To respond to the Do Now, you can comment below or tweet your response. Be sure to begin your tweet with @KQEDEdspace and end it with #DoNowECigs
For more info on how to use Twitter, click here.
Should e-cigarettes be regulated in the same way as traditional tobacco and conventional combustion cigarettes? Why or why not?
Nowadays, most people are aware of the health dangers inherent in cigarettes, and the Food and Drug Administration (FDA) has set stringent rules on tobacco manufacture, distribution, and marketing. These include restrictions on the color and design of packaging and advertisements, prominent warning labels, and promotion restrictions. However a new player has entered the field claiming to be a harmless alternative to regular combustion cigarettes: electronic cigarettes, or e-cigs. Some manufacturers claim that e-cigs provide the same essential functions as a tobacco cigarette, but with fewer toxins. The director of science and trends at the American Cancer Society has said there is a “likelihood that e-cigs would prove considerably less harmful than traditional smokes, at least in the short term.” Yet e-cigs contain animal carcinogens, addictive components, and some were found to contain toxic chemicals used in antifreeze.
E-cigs were patented in 1963, introduced to the U.S. market in 2007, and have yet to be regulated by the FDA although they received the authority to regulate e-smokers in 2011. At this point, no governmental agency is controlling or regulating e-cigs, and the lack of research creates a difficult dilemma for those looking into this product, be they high schoolers, parents, or long-time cigarette addicts. According to some studies and first hand accounts from tobacco addicts, e-cigs allegedly provide a less-harmful alternative to traditional tobacco, and can potentially wean millions of long-term smokers (similar to a nicotine patch). Other studies claim there is no correlation, and to advertise as much is terribly misleading.
E-cigs seem to be channeling the same glamorizing advertising campaigns cigarette companies used in the mid-1900s, and their targeted marketing has attracted 1.78 million adolescents across the nation to “vape” (puff on an e-cig), potentially providing a gateway to nicotine addiction. In this new frontier of electronic cigarettes, advocates claim e-cigs are a much safer alternative to tobacco, while the director of the U.S. Centers for Disease Control and Prevention, Dr. Tom Frieden, expounds that e-cigarette companies are engaging in disgraceful tactics meant “to get another generation of American kids addicted to nicotine.”
Should the government regulate e-cigs in the same manner as traditional tobacco products? Should we regulate now, and assume that e-cigs are harmful until data proves otherwise? Or should we wait for more studies, in the meantime potentially endangering the lives and decisions of millions of youth? What other information do you need before deciding for yourself?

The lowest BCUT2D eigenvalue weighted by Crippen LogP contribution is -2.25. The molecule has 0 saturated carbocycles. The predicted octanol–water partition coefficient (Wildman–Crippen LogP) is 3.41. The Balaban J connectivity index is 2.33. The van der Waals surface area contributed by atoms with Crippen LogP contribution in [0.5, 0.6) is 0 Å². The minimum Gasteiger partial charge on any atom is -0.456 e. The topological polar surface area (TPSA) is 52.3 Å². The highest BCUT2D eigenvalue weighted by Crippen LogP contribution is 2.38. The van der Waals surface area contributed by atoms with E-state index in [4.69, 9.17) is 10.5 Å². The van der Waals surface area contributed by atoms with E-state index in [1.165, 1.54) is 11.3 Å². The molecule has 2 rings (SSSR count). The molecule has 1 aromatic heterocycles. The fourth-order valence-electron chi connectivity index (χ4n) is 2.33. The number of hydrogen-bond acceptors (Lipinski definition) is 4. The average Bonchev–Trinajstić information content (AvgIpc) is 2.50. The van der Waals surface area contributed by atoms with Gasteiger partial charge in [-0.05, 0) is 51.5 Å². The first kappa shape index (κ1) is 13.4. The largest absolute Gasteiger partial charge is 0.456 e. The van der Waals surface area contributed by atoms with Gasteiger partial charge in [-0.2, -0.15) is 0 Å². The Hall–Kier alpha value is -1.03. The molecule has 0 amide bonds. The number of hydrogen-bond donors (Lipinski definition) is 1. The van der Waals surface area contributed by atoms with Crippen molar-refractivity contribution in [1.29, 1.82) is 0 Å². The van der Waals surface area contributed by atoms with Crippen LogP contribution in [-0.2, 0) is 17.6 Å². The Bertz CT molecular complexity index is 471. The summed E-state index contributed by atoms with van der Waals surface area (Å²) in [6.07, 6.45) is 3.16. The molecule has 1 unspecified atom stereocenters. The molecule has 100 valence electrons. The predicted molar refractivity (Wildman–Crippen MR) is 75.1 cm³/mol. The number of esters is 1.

Discovery News video Are E-Cigarettes Safer?
Smokers are using e-cigarettes to wean themselves off of traditional cigarettes, but are they any safer?
To respond to the Do Now, you can comment below or tweet your response. Be sure to begin your tweet with @KQEDedspace and end it with #DoNowECigs
For more info on how to use Twitter, click here.
We encourage students to reply to other people’s tweets to foster more of a conversation. Also, if students tweet their personal opinions, ask them to support their ideas with links to interesting/credible articles online (adding a nice research component) or retweet other people’s ideas that they agree/disagree/find amusing. We also value student-produced media linked to their tweets. You can visit our video tutorials that showcase how to use several web-based production tools. Of course, do as you can… and any contribution is most welcomed.
Nature article Regulation Stacks Up for E-Cigarettes
View an infographic that shows how e-cigarettes work, and read about the debate over the long-term health effects of e-cigarettes and their regulation.
NPR audio story E-Cigarette Critics Worry New Ads Will Make ‘Vaping’ Cool For Kids
Hear about the advertising campaigns being used by e-cigarette makers and how public health advocates say these images lure kids to use e-cig products.
Committee on Energy and Commerce interactive E-Cigarette Flashbacks
This interactive takes a look at the current e-cig advertising campaigns and the uncanny similarities to traditional tobacco marketing in the early- to mid-1900s.
KQED Do Now Science is a monthly activity in collaboration with California Academy of Sciences. The Science Do Now is posted every second Tuesday of the month.
This post was contributed by youth from the Spotlight team within The California Academy of Sciences’ Careers in Science Intern Program. CiS is a multi-year, year-round work-based youth development program for young people from groups typically under-represented in the sciences.